That's all. :)

Re:Jackpot vs. Sun's Last Stand (0)

Anonymous Coward | more than 11 years ago | (#6196509)

Ahhhhhhhhh! Was *that* the point! I thought I was just being told that Gosling was getting paid for jerking off in his office :^/

Reminds me of whitespace (1)

nhavar (115351) | more than 11 years ago | (#6196013)

Anyone remember seeing the programming language called Whitespace. It uses a similar methodology where indentation and heirarchy are the key to the language. :)

Just Great (4, Funny)

sammyo (166904) | more than 11 years ago | (#6196027)

When you googled for something *java* it was anoying enough to deal with stupid $tarbuck$
links, with 'Jackpot' an unlucky click and it might take 20 min to undo the popdowns, offers for the *best internet casino*... and oh my gawd, add to the wrong mail list!

(I was going to add an example link but I wouldn't do that to my worst enemy)

Re:Just Great (3, Insightful)

rsborg (111459) | more than 11 years ago | (#6196190)

'Jackpot' an unlucky click and it might take 20 min to undo the popdowns

Chuckle... my poor friend, why don't you just upgrade to the lizard [mozilla.org] ? :-)

Re:Just Great (1)

goodchef (213729) | more than 11 years ago | (#6196416)

Although in actuality, a google search on java [google.com] doesn't turn up any Java-Coffee links in all 68 pages of results. The island of Java first shows up on page 14 [google.com] .

Sounds like LISP to me (2, Interesting)

Sayjack (181286) | more than 11 years ago | (#6196033)

When writing LISP you're pretty much expressing a parse tree as a program, and yes, LISP does have some advantages when it comes to expressing certain solutions in an elegant manner.

Such a language, much like LISP, might be quite useful with respect to genetic programming.

In addition, a parse tree language which has lots of internal understanding of data flow might make for a good intermediate step in a compiler or perhaps become a better LISP.

It's good to see that Gosling isn't resting on his Java laurels but applying what he's learned in new areas of research.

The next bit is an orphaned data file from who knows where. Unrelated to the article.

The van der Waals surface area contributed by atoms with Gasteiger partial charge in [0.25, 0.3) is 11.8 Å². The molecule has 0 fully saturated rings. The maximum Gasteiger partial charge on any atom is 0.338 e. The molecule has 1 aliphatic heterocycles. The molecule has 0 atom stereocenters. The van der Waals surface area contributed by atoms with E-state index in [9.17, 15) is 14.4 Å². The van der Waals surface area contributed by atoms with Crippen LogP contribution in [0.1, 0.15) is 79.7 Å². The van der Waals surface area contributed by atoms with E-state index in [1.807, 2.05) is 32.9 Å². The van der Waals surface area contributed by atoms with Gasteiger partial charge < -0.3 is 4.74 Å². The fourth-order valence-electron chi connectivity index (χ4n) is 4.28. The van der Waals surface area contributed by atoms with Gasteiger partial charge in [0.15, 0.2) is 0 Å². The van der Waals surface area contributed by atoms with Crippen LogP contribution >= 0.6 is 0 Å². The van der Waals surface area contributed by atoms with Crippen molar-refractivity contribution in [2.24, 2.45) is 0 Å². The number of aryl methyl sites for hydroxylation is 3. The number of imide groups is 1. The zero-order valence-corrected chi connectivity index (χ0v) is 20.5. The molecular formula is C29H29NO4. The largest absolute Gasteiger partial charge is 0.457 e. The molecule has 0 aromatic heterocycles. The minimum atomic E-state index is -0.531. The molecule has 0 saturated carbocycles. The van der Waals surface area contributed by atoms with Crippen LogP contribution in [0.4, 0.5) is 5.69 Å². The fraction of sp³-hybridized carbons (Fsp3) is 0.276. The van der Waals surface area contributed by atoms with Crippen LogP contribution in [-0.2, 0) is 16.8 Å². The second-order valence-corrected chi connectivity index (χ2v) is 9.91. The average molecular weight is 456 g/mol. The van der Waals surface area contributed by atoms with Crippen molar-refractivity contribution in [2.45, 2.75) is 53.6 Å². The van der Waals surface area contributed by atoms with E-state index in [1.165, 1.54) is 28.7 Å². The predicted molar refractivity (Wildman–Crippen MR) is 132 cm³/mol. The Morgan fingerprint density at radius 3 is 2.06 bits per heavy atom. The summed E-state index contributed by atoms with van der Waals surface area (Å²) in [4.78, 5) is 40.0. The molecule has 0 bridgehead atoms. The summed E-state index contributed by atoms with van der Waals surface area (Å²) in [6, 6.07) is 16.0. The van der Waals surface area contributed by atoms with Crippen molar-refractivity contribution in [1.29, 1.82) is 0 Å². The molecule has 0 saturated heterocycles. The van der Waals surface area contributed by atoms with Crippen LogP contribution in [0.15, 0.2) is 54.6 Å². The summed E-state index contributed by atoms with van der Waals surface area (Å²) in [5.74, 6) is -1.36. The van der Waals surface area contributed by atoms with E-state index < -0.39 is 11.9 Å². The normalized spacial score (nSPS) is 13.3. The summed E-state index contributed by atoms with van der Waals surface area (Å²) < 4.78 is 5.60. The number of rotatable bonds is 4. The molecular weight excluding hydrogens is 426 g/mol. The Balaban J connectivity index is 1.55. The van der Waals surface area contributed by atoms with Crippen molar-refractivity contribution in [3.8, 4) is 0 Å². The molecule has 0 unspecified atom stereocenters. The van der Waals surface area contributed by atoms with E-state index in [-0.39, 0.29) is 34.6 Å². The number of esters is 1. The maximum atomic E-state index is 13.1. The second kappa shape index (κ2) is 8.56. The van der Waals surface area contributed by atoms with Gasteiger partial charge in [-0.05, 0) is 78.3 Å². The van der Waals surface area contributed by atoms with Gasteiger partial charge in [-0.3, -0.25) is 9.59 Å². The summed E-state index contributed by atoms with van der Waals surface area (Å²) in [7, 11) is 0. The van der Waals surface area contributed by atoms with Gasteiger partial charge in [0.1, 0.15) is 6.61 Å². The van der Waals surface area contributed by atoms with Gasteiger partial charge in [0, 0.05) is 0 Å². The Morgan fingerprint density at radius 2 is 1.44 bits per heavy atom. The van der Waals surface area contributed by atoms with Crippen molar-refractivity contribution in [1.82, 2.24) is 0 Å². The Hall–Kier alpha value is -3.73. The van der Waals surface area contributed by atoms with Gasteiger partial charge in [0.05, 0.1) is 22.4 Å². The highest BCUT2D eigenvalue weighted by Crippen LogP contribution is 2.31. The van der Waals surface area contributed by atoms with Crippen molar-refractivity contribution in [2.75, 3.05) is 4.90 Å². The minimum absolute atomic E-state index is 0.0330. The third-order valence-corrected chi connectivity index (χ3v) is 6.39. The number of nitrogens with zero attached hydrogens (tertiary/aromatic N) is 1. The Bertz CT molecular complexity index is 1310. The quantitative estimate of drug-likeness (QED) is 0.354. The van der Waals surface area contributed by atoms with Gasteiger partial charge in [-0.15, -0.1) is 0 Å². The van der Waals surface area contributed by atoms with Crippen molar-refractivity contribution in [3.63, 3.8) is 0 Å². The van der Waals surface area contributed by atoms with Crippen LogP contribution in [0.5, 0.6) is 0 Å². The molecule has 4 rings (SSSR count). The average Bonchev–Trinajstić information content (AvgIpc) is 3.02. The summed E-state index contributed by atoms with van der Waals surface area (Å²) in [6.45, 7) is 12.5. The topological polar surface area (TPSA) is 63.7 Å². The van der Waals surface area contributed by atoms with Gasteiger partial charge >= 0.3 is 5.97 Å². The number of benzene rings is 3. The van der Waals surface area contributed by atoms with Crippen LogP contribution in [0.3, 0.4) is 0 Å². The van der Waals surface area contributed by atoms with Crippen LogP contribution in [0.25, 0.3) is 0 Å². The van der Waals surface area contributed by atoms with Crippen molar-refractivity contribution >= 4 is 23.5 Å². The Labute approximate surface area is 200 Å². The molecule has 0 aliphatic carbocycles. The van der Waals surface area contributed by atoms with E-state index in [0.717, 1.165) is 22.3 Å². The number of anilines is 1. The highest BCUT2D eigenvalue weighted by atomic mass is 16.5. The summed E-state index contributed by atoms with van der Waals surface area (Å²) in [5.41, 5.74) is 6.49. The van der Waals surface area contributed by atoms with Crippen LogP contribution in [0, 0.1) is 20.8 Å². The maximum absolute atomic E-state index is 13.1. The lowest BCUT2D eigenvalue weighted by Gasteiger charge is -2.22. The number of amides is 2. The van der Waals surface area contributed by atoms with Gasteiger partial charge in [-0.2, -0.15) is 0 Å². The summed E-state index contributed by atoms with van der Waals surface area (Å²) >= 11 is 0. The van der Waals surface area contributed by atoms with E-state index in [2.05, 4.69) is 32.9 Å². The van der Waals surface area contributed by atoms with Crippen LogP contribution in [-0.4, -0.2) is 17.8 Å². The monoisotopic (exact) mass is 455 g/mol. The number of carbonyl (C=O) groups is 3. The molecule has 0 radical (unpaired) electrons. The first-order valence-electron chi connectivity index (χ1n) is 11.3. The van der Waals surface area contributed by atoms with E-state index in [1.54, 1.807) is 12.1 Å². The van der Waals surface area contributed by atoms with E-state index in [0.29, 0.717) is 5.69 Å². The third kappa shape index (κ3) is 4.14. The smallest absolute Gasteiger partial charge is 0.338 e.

Appropriate (2, Funny)

Markus Registrada (642224) | more than 11 years ago | (#6196143)

Alex Stepanov famously described Java [stlport.org] as "a money-oriented programming language". I guess that makes the name "Jackpot" an appropriate name. I suppose the next projects will be "Jingle" and "Jyp".

The Emergents got him (1)

JasonAsbahr (54085) | more than 11 years ago | (#6196170)

Anyone else get the feeling that Mr. Gosling's been Focused?

This is an advance? (1)

jarober61 (598836) | more than 11 years ago | (#6196177)

Has Gosling not ever looked at Smalltalk or Lisp? Heck, even if he's got Java tunnel vision, he wouldn't need to look further than Eclipse or IntelliJ.

It's a race (1)

useruser (638080) | more than 11 years ago | (#6196218)

It's interesting how industry and academic research in systems and languages seem to have been racing neck and neck for the past decade. Visual programming languages [oregonstate.edu] have been around for a long time now, all which operate on "parse-trees" (which is largely a misnomer, since there's really no parsing going on). Keep in mind that by "visual," academics don't really mean to emphasize the visual. They mean to emphasize the fact that such computational formalisms allow programmers to operate on higher-level semantics than single characters, while completely avoiding syntactic errors (and often most type errors).

Of course, the difference is that academics build these programming systems because they offer the potential for easier learning and better domain-specific reasoning--and Gosling developed Jackpot because "...[it's] kind of goofy, but entertaining." Both approaches are essential for taking the programming systems community beyond it's archaic language-centric viewpoint. IMHO, Gosling won the programming language race with Java--who will the programming systems race?

So what's new? (2, Interesting)

e__alf (642611) | more than 11 years ago | (#6196242)

Hmm... most of what he talks about has been available in proper languages for decades! I'll even try, as a public service, not to mention LISP :]

Smalltalk has this:

(3/5) class methodDictionary at: #+

which will give you the + method for the Fraction class. From that object (the CompiledMethod) you can get the original source code (if it's available), or a parse tree. The parse tree will give you indices into the original source, in case you should need to do a GUI for your IDE :)

Say you're writing a debugger (which you can actually do, unlike in Java, where the debugger needs to run externally).. the MethodContext knowns at what opcode execution stopped, the parse tree knows which part of the source that represents. This means you can step operator by operator through an exression... no "line numbers".

You can *fake* some of these things in java, but it's not pretty - something like IntelliJ has to use its own special compiler and huge amounts of support code, and it's just plain impossible in Java for a system to debug itself.

Go play: free-as-in-beer-for-personal-use and nice [uiuc.edu] / free, cute, fluffy and sluggish [squeak.org]

</preach>

Internal Sun Memo criticizes Java performance (0, Troll)

schouwl (658811) | more than 11 years ago | (#6196317)

http://www.internalmemos.com/memos/memodetails.php ?memo_id=1321 Time to move on guys.

Re:Internal Sun Memo criticizes Java performance (1)

jjohnson (62583) | more than 11 years ago | (#6196489)

Thanks for the FUD [slashdot.org] .

Jackass - Scott Lockwood's Latest Faggotry (-1, Troll)

Anonymous Coward | more than 11 years ago | (#6196377)

From scottlockwood@hotmail.com Fri Mar 29 15:54:18 2002
Return-Path: scottlockwood@hotmail.com